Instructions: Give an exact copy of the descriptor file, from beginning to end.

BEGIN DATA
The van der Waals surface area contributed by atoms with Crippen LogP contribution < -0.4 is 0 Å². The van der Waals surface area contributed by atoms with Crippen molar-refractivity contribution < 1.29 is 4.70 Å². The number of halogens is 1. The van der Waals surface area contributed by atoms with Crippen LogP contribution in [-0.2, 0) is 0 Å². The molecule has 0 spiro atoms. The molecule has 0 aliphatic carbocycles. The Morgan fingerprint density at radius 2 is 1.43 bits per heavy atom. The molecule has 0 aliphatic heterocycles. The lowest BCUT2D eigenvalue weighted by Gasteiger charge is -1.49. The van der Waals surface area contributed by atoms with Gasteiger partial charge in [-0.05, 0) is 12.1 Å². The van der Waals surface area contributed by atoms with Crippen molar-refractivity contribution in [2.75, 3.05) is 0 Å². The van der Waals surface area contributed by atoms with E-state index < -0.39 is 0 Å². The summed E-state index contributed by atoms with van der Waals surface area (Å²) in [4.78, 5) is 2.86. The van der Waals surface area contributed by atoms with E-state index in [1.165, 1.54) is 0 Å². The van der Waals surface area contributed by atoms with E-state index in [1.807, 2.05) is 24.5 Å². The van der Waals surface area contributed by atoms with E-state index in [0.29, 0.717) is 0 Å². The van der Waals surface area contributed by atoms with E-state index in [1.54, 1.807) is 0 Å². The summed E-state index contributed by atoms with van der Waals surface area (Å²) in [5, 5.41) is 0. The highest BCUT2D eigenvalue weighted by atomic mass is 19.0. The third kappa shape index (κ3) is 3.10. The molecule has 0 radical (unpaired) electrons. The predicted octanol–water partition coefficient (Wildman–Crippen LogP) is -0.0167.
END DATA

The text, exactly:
The van der Waals surface area contributed by atoms with Crippen LogP contribution < -0.4 is 0 Å². The van der Waals surface area contributed by atoms with Crippen molar-refractivity contribution < 1.29 is 4.70 Å². The number of halogens is 1. The van der Waals surface area contributed by atoms with Crippen LogP contribution in [-0.2, 0) is 0 Å². The molecule has 0 spiro atoms. The molecule has 0 aliphatic carbocycles. The Morgan fingerprint density at radius 2 is 1.43 bits per heavy atom. The molecule has 0 aliphatic heterocycles. The lowest BCUT2D eigenvalue weighted by Gasteiger charge is -1.49. The van der Waals surface area contributed by atoms with Gasteiger partial charge in [-0.05, 0) is 12.1 Å². The van der Waals surface area contributed by atoms with Crippen molar-refractivity contribution in [2.75, 3.05) is 0 Å². The van der Waals surface area contributed by atoms with E-state index < -0.39 is 0 Å². The summed E-state index contributed by atoms with van der Waals surface area (Å²) in [4.78, 5) is 2.86. The van der Waals surface area contributed by atoms with E-state index in [1.165, 1.54) is 0 Å². The van der Waals surface area contributed by atoms with E-state index in [1.807, 2.05) is 24.5 Å². The van der Waals surface area contributed by atoms with E-state index in [0.29, 0.717) is 0 Å². The van der Waals surface area contributed by atoms with E-state index in [1.54, 1.807) is 0 Å². The summed E-state index contributed by atoms with van der Waals surface area (Å²) in [5, 5.41) is 0. The highest BCUT2D eigenvalue weighted by atomic mass is 19.0. The third kappa shape index (κ3) is 3.10. The molecule has 0 radical (unpaired) electrons. The predicted octanol–water partition coefficient (Wildman–Crippen LogP) is -0.0167.